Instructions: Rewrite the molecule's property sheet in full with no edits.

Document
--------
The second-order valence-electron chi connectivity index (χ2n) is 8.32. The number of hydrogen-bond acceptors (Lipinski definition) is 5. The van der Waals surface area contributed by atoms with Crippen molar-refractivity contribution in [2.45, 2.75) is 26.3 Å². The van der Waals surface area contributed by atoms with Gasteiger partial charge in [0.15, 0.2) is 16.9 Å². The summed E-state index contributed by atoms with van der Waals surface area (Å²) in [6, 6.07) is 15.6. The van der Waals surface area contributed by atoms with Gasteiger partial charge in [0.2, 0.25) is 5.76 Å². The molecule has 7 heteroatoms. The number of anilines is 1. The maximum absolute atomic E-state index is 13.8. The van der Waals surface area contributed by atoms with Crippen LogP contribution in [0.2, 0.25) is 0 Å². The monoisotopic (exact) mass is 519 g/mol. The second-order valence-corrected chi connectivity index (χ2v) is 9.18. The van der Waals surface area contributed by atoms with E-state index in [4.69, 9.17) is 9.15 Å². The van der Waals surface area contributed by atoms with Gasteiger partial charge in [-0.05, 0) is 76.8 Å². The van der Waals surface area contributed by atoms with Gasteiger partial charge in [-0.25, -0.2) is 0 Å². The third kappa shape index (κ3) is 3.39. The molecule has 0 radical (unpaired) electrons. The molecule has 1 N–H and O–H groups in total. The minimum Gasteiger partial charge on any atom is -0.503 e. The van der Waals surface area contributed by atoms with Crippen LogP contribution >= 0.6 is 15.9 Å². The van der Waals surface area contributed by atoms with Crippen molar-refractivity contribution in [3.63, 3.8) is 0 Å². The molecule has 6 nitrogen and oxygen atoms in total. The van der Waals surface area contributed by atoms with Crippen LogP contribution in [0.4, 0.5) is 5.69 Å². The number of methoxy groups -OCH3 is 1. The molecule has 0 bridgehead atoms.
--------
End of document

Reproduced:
The second-order valence-electron chi connectivity index (χ2n) is 8.32. The number of hydrogen-bond acceptors (Lipinski definition) is 5. The van der Waals surface area contributed by atoms with Crippen molar-refractivity contribution in [2.45, 2.75) is 26.3 Å². The van der Waals surface area contributed by atoms with Gasteiger partial charge in [0.15, 0.2) is 16.9 Å². The summed E-state index contributed by atoms with van der Waals surface area (Å²) in [6, 6.07) is 15.6. The van der Waals surface area contributed by atoms with Gasteiger partial charge in [0.2, 0.25) is 5.76 Å². The molecule has 7 heteroatoms. The number of anilines is 1. The maximum absolute atomic E-state index is 13.8. The van der Waals surface area contributed by atoms with Crippen LogP contribution in [0.2, 0.25) is 0 Å². The monoisotopic (exact) mass is 519 g/mol. The second-order valence-corrected chi connectivity index (χ2v) is 9.18. The van der Waals surface area contributed by atoms with E-state index in [4.69, 9.17) is 9.15 Å². The van der Waals surface area contributed by atoms with Gasteiger partial charge in [-0.05, 0) is 76.8 Å². The van der Waals surface area contributed by atoms with Gasteiger partial charge in [-0.25, -0.2) is 0 Å². The third kappa shape index (κ3) is 3.39. The molecule has 0 radical (unpaired) electrons. The molecule has 1 N–H and O–H groups in total. The minimum Gasteiger partial charge on any atom is -0.503 e. The van der Waals surface area contributed by atoms with Crippen LogP contribution >= 0.6 is 15.9 Å². The van der Waals surface area contributed by atoms with Crippen molar-refractivity contribution in [3.63, 3.8) is 0 Å². The molecule has 6 nitrogen and oxygen atoms in total. The van der Waals surface area contributed by atoms with Crippen LogP contribution in [0.4, 0.5) is 5.69 Å². The number of methoxy groups -OCH3 is 1. The molecule has 0 bridgehead atoms.